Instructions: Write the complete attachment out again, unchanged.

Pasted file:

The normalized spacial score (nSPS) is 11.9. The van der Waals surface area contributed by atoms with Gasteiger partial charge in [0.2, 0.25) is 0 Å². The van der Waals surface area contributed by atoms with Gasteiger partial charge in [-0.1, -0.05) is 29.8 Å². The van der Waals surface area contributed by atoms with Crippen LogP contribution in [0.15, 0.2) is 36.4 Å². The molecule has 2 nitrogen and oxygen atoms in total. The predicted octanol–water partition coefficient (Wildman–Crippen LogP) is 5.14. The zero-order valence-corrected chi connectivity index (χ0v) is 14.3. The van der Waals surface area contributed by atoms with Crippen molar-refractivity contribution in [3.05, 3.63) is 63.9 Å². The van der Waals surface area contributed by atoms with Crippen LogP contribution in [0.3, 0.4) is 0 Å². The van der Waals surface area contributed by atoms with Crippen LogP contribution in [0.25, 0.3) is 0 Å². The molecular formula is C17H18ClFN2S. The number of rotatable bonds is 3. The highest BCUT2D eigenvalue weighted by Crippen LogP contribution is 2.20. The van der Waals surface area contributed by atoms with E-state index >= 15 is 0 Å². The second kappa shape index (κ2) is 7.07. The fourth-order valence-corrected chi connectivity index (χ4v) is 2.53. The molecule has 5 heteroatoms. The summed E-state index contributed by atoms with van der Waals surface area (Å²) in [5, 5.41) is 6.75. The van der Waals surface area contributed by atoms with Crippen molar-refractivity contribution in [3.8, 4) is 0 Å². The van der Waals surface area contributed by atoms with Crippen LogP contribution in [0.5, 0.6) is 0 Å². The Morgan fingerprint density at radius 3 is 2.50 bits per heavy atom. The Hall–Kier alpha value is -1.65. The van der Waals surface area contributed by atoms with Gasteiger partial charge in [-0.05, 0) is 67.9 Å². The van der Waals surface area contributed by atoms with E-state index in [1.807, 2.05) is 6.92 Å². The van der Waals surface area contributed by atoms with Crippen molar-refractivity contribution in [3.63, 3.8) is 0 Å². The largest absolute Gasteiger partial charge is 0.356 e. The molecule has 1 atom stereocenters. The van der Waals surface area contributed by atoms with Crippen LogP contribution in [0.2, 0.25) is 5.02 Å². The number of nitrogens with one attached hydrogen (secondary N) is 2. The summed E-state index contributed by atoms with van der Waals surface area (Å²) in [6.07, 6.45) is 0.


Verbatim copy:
The normalized spacial score (nSPS) is 11.9. The van der Waals surface area contributed by atoms with Gasteiger partial charge in [0.2, 0.25) is 0 Å². The van der Waals surface area contributed by atoms with Gasteiger partial charge in [-0.1, -0.05) is 29.8 Å². The van der Waals surface area contributed by atoms with Crippen LogP contribution in [0.15, 0.2) is 36.4 Å². The molecule has 2 nitrogen and oxygen atoms in total. The predicted octanol–water partition coefficient (Wildman–Crippen LogP) is 5.14. The zero-order valence-corrected chi connectivity index (χ0v) is 14.3. The van der Waals surface area contributed by atoms with Crippen molar-refractivity contribution in [3.05, 3.63) is 63.9 Å². The van der Waals surface area contributed by atoms with Crippen LogP contribution in [0.3, 0.4) is 0 Å². The van der Waals surface area contributed by atoms with Crippen LogP contribution in [0.25, 0.3) is 0 Å². The molecular formula is C17H18ClFN2S. The number of rotatable bonds is 3. The highest BCUT2D eigenvalue weighted by Crippen LogP contribution is 2.20. The van der Waals surface area contributed by atoms with E-state index >= 15 is 0 Å². The second kappa shape index (κ2) is 7.07. The fourth-order valence-corrected chi connectivity index (χ4v) is 2.53. The molecule has 5 heteroatoms. The summed E-state index contributed by atoms with van der Waals surface area (Å²) in [5, 5.41) is 6.75. The van der Waals surface area contributed by atoms with Crippen molar-refractivity contribution in [3.8, 4) is 0 Å². The van der Waals surface area contributed by atoms with Crippen LogP contribution in [0.5, 0.6) is 0 Å². The Morgan fingerprint density at radius 3 is 2.50 bits per heavy atom. The Hall–Kier alpha value is -1.65. The van der Waals surface area contributed by atoms with Gasteiger partial charge in [-0.05, 0) is 67.9 Å². The van der Waals surface area contributed by atoms with E-state index in [1.807, 2.05) is 6.92 Å². The van der Waals surface area contributed by atoms with Crippen molar-refractivity contribution in [3.63, 3.8) is 0 Å². The largest absolute Gasteiger partial charge is 0.356 e. The molecule has 1 atom stereocenters. The van der Waals surface area contributed by atoms with Crippen LogP contribution in [0.2, 0.25) is 5.02 Å². The number of nitrogens with one attached hydrogen (secondary N) is 2. The summed E-state index contributed by atoms with van der Waals surface area (Å²) in [6.07, 6.45) is 0.